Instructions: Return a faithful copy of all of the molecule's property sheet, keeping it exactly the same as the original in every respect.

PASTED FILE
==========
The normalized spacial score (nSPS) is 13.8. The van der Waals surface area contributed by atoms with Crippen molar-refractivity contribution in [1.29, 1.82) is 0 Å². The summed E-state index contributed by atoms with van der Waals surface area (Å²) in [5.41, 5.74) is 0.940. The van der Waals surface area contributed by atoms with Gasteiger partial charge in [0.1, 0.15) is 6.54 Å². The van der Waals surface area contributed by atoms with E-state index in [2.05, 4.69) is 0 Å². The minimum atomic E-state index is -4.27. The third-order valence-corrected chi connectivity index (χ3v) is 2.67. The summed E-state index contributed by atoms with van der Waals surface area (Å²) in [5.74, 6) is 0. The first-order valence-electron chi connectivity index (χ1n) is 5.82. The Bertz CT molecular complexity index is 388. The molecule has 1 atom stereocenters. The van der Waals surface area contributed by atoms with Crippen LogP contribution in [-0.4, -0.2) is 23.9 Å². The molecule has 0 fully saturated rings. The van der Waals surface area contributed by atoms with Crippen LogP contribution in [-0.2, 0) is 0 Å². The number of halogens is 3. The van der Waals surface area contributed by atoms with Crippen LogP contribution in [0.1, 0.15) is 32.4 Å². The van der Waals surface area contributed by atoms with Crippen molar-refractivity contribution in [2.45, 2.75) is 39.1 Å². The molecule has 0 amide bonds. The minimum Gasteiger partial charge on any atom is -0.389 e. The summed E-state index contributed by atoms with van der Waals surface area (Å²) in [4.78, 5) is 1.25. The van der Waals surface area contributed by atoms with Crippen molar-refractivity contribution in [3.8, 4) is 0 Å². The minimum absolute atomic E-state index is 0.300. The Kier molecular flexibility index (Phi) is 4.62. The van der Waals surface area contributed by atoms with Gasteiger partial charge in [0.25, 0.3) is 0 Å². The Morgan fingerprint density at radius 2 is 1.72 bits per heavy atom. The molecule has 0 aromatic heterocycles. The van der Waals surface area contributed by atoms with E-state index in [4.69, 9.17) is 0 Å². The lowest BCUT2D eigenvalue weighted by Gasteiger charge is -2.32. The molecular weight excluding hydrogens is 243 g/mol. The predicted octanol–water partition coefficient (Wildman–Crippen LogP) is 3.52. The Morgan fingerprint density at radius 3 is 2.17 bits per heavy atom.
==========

The normalized spacial score (nSPS) is 13.8. The van der Waals surface area contributed by atoms with Crippen molar-refractivity contribution in [1.29, 1.82) is 0 Å². The summed E-state index contributed by atoms with van der Waals surface area (Å²) in [5.41, 5.74) is 0.940. The van der Waals surface area contributed by atoms with Gasteiger partial charge in [0.1, 0.15) is 6.54 Å². The van der Waals surface area contributed by atoms with E-state index in [2.05, 4.69) is 0 Å². The minimum atomic E-state index is -4.27. The third-order valence-corrected chi connectivity index (χ3v) is 2.67. The summed E-state index contributed by atoms with van der Waals surface area (Å²) in [5.74, 6) is 0. The first-order valence-electron chi connectivity index (χ1n) is 5.82. The Bertz CT molecular complexity index is 388. The molecule has 1 atom stereocenters. The van der Waals surface area contributed by atoms with Crippen LogP contribution in [-0.4, -0.2) is 23.9 Å². The molecule has 0 fully saturated rings. The van der Waals surface area contributed by atoms with Crippen LogP contribution in [-0.2, 0) is 0 Å². The number of halogens is 3. The van der Waals surface area contributed by atoms with Crippen LogP contribution in [0.1, 0.15) is 32.4 Å². The van der Waals surface area contributed by atoms with Crippen molar-refractivity contribution in [2.45, 2.75) is 39.1 Å². The molecule has 0 amide bonds. The minimum Gasteiger partial charge on any atom is -0.389 e. The summed E-state index contributed by atoms with van der Waals surface area (Å²) in [4.78, 5) is 1.25. The van der Waals surface area contributed by atoms with Crippen molar-refractivity contribution in [3.8, 4) is 0 Å². The minimum absolute atomic E-state index is 0.300. The Kier molecular flexibility index (Phi) is 4.62. The van der Waals surface area contributed by atoms with Gasteiger partial charge in [0.25, 0.3) is 0 Å². The Morgan fingerprint density at radius 2 is 1.72 bits per heavy atom. The molecule has 0 aromatic heterocycles. The van der Waals surface area contributed by atoms with E-state index in [4.69, 9.17) is 0 Å². The lowest BCUT2D eigenvalue weighted by Gasteiger charge is -2.32. The molecular weight excluding hydrogens is 243 g/mol. The predicted octanol–water partition coefficient (Wildman–Crippen LogP) is 3.52. The Morgan fingerprint density at radius 3 is 2.17 bits per heavy atom.